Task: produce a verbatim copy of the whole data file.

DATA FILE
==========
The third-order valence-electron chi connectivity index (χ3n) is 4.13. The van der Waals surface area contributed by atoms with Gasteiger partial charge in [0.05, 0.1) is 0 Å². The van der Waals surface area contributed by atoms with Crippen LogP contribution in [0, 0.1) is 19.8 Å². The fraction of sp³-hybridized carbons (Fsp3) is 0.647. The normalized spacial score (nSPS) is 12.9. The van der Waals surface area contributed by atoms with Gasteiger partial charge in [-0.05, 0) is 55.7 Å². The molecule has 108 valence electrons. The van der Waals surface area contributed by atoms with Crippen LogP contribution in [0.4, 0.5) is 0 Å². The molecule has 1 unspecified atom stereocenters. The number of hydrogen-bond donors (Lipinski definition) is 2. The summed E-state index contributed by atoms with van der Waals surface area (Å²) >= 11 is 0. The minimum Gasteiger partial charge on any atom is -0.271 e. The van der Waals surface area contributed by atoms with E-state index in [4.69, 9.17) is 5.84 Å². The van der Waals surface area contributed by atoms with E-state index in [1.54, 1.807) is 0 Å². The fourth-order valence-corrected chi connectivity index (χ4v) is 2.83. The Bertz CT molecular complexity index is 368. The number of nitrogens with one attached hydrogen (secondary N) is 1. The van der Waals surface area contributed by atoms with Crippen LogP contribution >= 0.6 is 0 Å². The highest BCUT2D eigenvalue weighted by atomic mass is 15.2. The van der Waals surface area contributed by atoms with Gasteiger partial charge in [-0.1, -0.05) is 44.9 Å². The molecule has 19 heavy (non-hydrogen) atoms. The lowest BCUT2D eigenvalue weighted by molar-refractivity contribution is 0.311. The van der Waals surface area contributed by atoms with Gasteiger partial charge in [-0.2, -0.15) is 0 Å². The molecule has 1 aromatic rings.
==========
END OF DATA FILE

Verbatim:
The third-order valence-electron chi connectivity index (χ3n) is 4.13. The van der Waals surface area contributed by atoms with Gasteiger partial charge in [0.05, 0.1) is 0 Å². The van der Waals surface area contributed by atoms with Crippen LogP contribution in [0, 0.1) is 19.8 Å². The fraction of sp³-hybridized carbons (Fsp3) is 0.647. The normalized spacial score (nSPS) is 12.9. The van der Waals surface area contributed by atoms with Gasteiger partial charge in [-0.05, 0) is 55.7 Å². The molecule has 108 valence electrons. The van der Waals surface area contributed by atoms with Crippen LogP contribution in [0.4, 0.5) is 0 Å². The molecule has 1 unspecified atom stereocenters. The number of hydrogen-bond donors (Lipinski definition) is 2. The summed E-state index contributed by atoms with van der Waals surface area (Å²) >= 11 is 0. The minimum Gasteiger partial charge on any atom is -0.271 e. The van der Waals surface area contributed by atoms with E-state index in [4.69, 9.17) is 5.84 Å². The van der Waals surface area contributed by atoms with E-state index in [1.54, 1.807) is 0 Å². The fourth-order valence-corrected chi connectivity index (χ4v) is 2.83. The Bertz CT molecular complexity index is 368. The number of nitrogens with one attached hydrogen (secondary N) is 1. The van der Waals surface area contributed by atoms with Crippen LogP contribution >= 0.6 is 0 Å². The highest BCUT2D eigenvalue weighted by atomic mass is 15.2. The van der Waals surface area contributed by atoms with Gasteiger partial charge in [-0.1, -0.05) is 44.9 Å². The molecule has 19 heavy (non-hydrogen) atoms. The lowest BCUT2D eigenvalue weighted by molar-refractivity contribution is 0.311. The van der Waals surface area contributed by atoms with Gasteiger partial charge in [-0.2, -0.15) is 0 Å². The molecule has 1 aromatic rings.